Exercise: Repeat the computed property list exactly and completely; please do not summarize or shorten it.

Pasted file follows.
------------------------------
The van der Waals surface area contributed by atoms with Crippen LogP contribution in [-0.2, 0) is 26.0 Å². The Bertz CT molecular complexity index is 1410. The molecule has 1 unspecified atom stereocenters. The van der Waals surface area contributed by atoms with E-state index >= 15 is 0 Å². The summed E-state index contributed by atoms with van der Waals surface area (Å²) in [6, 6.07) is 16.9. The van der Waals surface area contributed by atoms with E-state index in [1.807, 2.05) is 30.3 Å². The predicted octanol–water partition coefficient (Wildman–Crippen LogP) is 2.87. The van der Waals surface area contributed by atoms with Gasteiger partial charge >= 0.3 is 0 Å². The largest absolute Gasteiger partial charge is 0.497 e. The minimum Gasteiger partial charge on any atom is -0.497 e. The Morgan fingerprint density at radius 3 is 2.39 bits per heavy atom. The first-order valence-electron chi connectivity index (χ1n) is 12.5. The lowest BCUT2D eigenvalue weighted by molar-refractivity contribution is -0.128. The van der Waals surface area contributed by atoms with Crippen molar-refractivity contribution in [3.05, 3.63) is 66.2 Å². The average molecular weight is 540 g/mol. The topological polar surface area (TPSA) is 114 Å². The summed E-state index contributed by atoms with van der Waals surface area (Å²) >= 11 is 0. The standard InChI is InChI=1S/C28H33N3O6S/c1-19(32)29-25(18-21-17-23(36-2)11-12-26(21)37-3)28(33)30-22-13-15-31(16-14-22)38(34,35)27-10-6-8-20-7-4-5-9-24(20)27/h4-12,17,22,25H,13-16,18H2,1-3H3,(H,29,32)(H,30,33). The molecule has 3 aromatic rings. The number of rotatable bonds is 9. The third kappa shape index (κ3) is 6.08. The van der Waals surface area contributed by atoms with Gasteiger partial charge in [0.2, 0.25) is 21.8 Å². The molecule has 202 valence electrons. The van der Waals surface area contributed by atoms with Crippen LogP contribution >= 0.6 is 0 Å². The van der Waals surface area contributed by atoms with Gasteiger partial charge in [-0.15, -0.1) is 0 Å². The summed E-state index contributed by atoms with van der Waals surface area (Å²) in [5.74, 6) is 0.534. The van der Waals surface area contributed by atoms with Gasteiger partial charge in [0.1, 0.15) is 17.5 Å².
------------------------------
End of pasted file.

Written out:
The van der Waals surface area contributed by atoms with Crippen LogP contribution in [-0.2, 0) is 26.0 Å². The Bertz CT molecular complexity index is 1410. The molecule has 1 unspecified atom stereocenters. The van der Waals surface area contributed by atoms with E-state index >= 15 is 0 Å². The summed E-state index contributed by atoms with van der Waals surface area (Å²) in [6, 6.07) is 16.9. The van der Waals surface area contributed by atoms with E-state index in [1.807, 2.05) is 30.3 Å². The predicted octanol–water partition coefficient (Wildman–Crippen LogP) is 2.87. The van der Waals surface area contributed by atoms with Gasteiger partial charge >= 0.3 is 0 Å². The largest absolute Gasteiger partial charge is 0.497 e. The minimum Gasteiger partial charge on any atom is -0.497 e. The Morgan fingerprint density at radius 3 is 2.39 bits per heavy atom. The first-order valence-electron chi connectivity index (χ1n) is 12.5. The lowest BCUT2D eigenvalue weighted by molar-refractivity contribution is -0.128. The van der Waals surface area contributed by atoms with Crippen molar-refractivity contribution in [3.05, 3.63) is 66.2 Å². The average molecular weight is 540 g/mol. The topological polar surface area (TPSA) is 114 Å². The summed E-state index contributed by atoms with van der Waals surface area (Å²) >= 11 is 0. The standard InChI is InChI=1S/C28H33N3O6S/c1-19(32)29-25(18-21-17-23(36-2)11-12-26(21)37-3)28(33)30-22-13-15-31(16-14-22)38(34,35)27-10-6-8-20-7-4-5-9-24(20)27/h4-12,17,22,25H,13-16,18H2,1-3H3,(H,29,32)(H,30,33). The molecule has 3 aromatic rings. The number of rotatable bonds is 9. The third kappa shape index (κ3) is 6.08. The van der Waals surface area contributed by atoms with Gasteiger partial charge in [0.2, 0.25) is 21.8 Å². The molecule has 202 valence electrons. The van der Waals surface area contributed by atoms with Crippen LogP contribution >= 0.6 is 0 Å². The van der Waals surface area contributed by atoms with Gasteiger partial charge in [-0.15, -0.1) is 0 Å². The summed E-state index contributed by atoms with van der Waals surface area (Å²) in [5.74, 6) is 0.534. The van der Waals surface area contributed by atoms with Gasteiger partial charge in [0.1, 0.15) is 17.5 Å².